Ambassador: Nedim, I want to mention another important reform that I heard in my conversations in Prijedor with diaspora investors whose SMEs create jobs in the Prijedor region. As they try to create more jobs, one of the obstacles they face is the electricity supply. They have sophisticated equipment and variable or unreliable electricity supply damages this very expensive equipment. What does that have to do with reform priorities in BiH? One of the reform priorities that we are promoting is a state electricity and natural gas law to make BiH compatible with the energy community. This makes a difference because without being in that comparable framework and rising to those standards investors are not interested in putting their money into the energy infrastructure in BiH. So the result is unreliable electricity supply in Prijedor. An unreliable electricity supply damages expensive equipment and makes an investor wonder, why am I trying to run my business here and not in Croatia? Or in any country that has the legal framework to really achieve a coherent energy market that brings in investment so that infrastructure stays up to date and stays reliable. All these reforms have practical implications for business, for individual citizens, and that sadly is too often lost on political leaders. That’s why it’s so important for business leaders to talk about the implications of these reforms and speak up to help amplify my voice as ambassador on why these reforms are important and why these reforms should not be postponed.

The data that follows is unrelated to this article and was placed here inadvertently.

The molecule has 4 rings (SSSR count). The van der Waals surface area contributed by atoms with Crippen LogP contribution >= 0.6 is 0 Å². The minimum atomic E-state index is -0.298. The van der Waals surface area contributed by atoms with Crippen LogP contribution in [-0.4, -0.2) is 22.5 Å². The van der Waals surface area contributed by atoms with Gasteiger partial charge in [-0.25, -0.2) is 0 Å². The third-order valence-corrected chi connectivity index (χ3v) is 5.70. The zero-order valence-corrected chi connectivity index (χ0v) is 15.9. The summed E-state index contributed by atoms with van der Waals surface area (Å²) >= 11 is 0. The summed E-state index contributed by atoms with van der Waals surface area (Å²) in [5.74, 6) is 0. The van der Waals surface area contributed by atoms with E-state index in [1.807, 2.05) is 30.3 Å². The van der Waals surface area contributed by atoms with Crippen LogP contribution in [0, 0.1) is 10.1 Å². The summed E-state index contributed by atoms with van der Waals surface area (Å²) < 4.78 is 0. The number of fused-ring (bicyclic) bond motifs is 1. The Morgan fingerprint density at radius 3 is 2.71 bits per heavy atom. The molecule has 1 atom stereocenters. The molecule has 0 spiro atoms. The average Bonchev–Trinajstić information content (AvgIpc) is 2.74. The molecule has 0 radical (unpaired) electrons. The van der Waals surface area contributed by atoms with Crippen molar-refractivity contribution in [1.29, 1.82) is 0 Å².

Nedim: Speaking of reforms, we are very interested in seeing the e-signature law finalized. How close are we to having e-signature implemented and how would it benefit the BiH economy? What are the biggest obstacles remaining to this important reform?
Ambassador: Regarding the e-signature law and just how close BiH is, it is important to remember that BiH already has a state level e-signature law. The problem is that it is not up to EU standards. So, the argument is not about whether BiH needs a state level e-signature law. The argument is over how strong should it be. This should not be that difficult an undertaking. What are the political objections to updating this law? I do not see the business sense in delaying e-signature. It is important that businesspeople talk about how there is no reason to hold this reform back, because it makes a big difference. There are many reforms needed in BiH. One of the challenges is that there is a lot of hostage taking among the political leaders and an unwillingness to agree to one reform until they get concessions on another reform. And yet this bundling of reforms makes things much more difficult. What is always important in BiH is the need for consensus. Political leaders need to be looking for where they can find consensus to create step by step progress moving the country forward. On economic issues there can and should be a much stronger consensus. So, I urge them at every opportunity, and I hope others will join me in encouraging the kind of practical consensus building that will take care of the economy here. BiH really needs reforms that will power a better recovery from the COVID-19 pandemic. There should be strong agreement on this need and tying these reforms to other agendas is damaging. Hopefully, the business community can join us in making clear the opportunity and the cost of inaction.